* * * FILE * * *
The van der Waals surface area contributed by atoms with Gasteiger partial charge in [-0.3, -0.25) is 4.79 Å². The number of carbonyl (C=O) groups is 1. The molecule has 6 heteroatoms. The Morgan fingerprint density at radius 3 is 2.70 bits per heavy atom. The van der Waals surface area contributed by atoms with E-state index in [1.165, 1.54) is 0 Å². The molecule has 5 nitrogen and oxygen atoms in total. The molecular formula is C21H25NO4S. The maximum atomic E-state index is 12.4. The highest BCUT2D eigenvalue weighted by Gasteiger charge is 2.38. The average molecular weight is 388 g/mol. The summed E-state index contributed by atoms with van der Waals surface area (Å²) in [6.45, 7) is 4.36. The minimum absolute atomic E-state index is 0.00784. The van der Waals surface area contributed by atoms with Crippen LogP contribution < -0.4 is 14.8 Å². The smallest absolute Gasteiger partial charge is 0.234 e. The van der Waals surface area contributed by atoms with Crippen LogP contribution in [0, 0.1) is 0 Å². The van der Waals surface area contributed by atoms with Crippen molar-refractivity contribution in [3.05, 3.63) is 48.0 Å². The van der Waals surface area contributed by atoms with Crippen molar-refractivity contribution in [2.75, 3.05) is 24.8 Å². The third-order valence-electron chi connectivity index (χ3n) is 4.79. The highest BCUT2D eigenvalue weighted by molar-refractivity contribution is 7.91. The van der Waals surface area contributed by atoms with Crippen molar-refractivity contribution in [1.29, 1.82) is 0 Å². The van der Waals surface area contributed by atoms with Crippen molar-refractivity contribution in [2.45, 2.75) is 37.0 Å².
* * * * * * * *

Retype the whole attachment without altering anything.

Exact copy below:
The van der Waals surface area contributed by atoms with Gasteiger partial charge in [-0.3, -0.25) is 4.79 Å². The number of carbonyl (C=O) groups is 1. The molecule has 6 heteroatoms. The Morgan fingerprint density at radius 3 is 2.70 bits per heavy atom. The van der Waals surface area contributed by atoms with E-state index in [1.165, 1.54) is 0 Å². The molecule has 5 nitrogen and oxygen atoms in total. The molecular formula is C21H25NO4S. The maximum atomic E-state index is 12.4. The highest BCUT2D eigenvalue weighted by Gasteiger charge is 2.38. The average molecular weight is 388 g/mol. The summed E-state index contributed by atoms with van der Waals surface area (Å²) in [6.45, 7) is 4.36. The minimum absolute atomic E-state index is 0.00784. The van der Waals surface area contributed by atoms with Crippen LogP contribution < -0.4 is 14.8 Å². The smallest absolute Gasteiger partial charge is 0.234 e. The van der Waals surface area contributed by atoms with Crippen LogP contribution in [0, 0.1) is 0 Å². The van der Waals surface area contributed by atoms with Crippen molar-refractivity contribution in [3.05, 3.63) is 48.0 Å². The van der Waals surface area contributed by atoms with Crippen molar-refractivity contribution in [2.75, 3.05) is 24.8 Å². The third-order valence-electron chi connectivity index (χ3n) is 4.79. The highest BCUT2D eigenvalue weighted by molar-refractivity contribution is 7.91. The van der Waals surface area contributed by atoms with Crippen molar-refractivity contribution in [1.29, 1.82) is 0 Å². The van der Waals surface area contributed by atoms with Crippen molar-refractivity contribution in [2.45, 2.75) is 37.0 Å².